My Portable Music Devices: A History - Part 2

At the time I was listening to music on my CD Walkman my friends started dabbling in something called Em Pee Threes. This is one of those things that certainly ages me - I remember the first ever MP3 player I ever saw - a 16Mb model that carried four or five songs uploaded from a computer that presumably took forever to upload them. It was at Scouts, the owner was Johnny Sharp, and the device was almost magical. 

At anyrate I was left behind when my friends started getting them. Sony appeared to be the best at making these wee Network Walkman models, with three close friends having them at the same time I had my Discman. In researching this blog post series I rediscovered a few models I'd forgotten about - Saleem's 6Gb Hard Drive MP3 player, Davy's 3rd generation iPod with it's red-light back lit buttons. These MP3 players were something I wanted to get in on. 

But instead of going to this digital revolution I instead decided I'd use my staff discount at The Link to buy an end-of-line MiniDisc player by Sharp. Yep, I had a MD player.

The Sharp 1-Bit Portable Minidisc Player MDDR370H

I don't remember the exact reasons for buying the MDDR370H (man, they really knew how to make snappy names back then) but the device was employed towards the end of sixth year at high school and all the way through my first year of Uni (from autumn 2003 to 2005). I know this exactly actually, because I have the email from the purchase of the device that would replace the MiniDisc player.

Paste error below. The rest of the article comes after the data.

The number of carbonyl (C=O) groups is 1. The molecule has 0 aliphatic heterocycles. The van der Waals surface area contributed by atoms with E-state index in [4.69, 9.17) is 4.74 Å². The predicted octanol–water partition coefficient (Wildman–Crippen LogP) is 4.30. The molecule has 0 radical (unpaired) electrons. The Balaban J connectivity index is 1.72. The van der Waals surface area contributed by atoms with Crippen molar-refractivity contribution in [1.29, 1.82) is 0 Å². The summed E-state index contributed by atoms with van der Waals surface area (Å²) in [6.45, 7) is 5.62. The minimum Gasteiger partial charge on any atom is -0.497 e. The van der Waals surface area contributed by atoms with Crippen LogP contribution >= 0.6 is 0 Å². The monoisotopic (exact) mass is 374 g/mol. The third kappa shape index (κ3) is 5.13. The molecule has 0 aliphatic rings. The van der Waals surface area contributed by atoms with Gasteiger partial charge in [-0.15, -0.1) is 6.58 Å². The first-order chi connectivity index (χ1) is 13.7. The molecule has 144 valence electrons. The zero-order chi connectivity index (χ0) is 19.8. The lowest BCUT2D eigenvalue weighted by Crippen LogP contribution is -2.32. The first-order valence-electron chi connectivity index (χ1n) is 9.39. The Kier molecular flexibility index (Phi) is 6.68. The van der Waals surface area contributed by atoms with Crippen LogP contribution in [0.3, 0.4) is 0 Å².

I actually still have the MDDR370H (!!!) and remember it fondly. Here's the rub for those who are looking at the MD player like it's a Betamax player from the 80s - it played (exactly as you'd expect) mini discs that were called diskettes and were basically high density floppy discs that inside the plastic square held the same tech that was fitted onto the CD but double sided and with a key component - they were recordable. My player was actually a special type called a NetMD player. It used a computer to transfer files to the device kinda like how an MP3 player worked but with terrible compression that meant that the sound quality was stripped right out.

I remember burning discs of music and preparing what I wanted to have on them. I have an "Indie Disc", an "Incubus" disc. The space was limited and only extended by MDLP, a format extension that meant that the quality was pretty terrible but that I managed to fit more music on there than previous minidiscs.

What I found when I popped a battery into the device when my sister dug it out was actually how easy it was to use and play, swapping music in and out. The sound was dreadful (plumped up by a "Bass Boost" that made everything sound like it was coming from a different room) and to be honest my memory of it was far greater.

But the device was such a small square, and the battery lasted a long time if memory serves. Of course, today the device is stuck in limbo - without a Windows XP machine I can't record music onto it any more, and certainly cannot make changes to the discs already burned (nevermind finding virgin minidiscs to burn in the first place) but it was a nice format that was my little companion during one of the most prolific periods of music discovery in my life - the issue that it had was that it was barely more convenient than that of the discman that I'd bought it to replace, due to the faff in getting the CDs I bought every week into MiniDiscs.

That complaint would be wiped out by its replacement.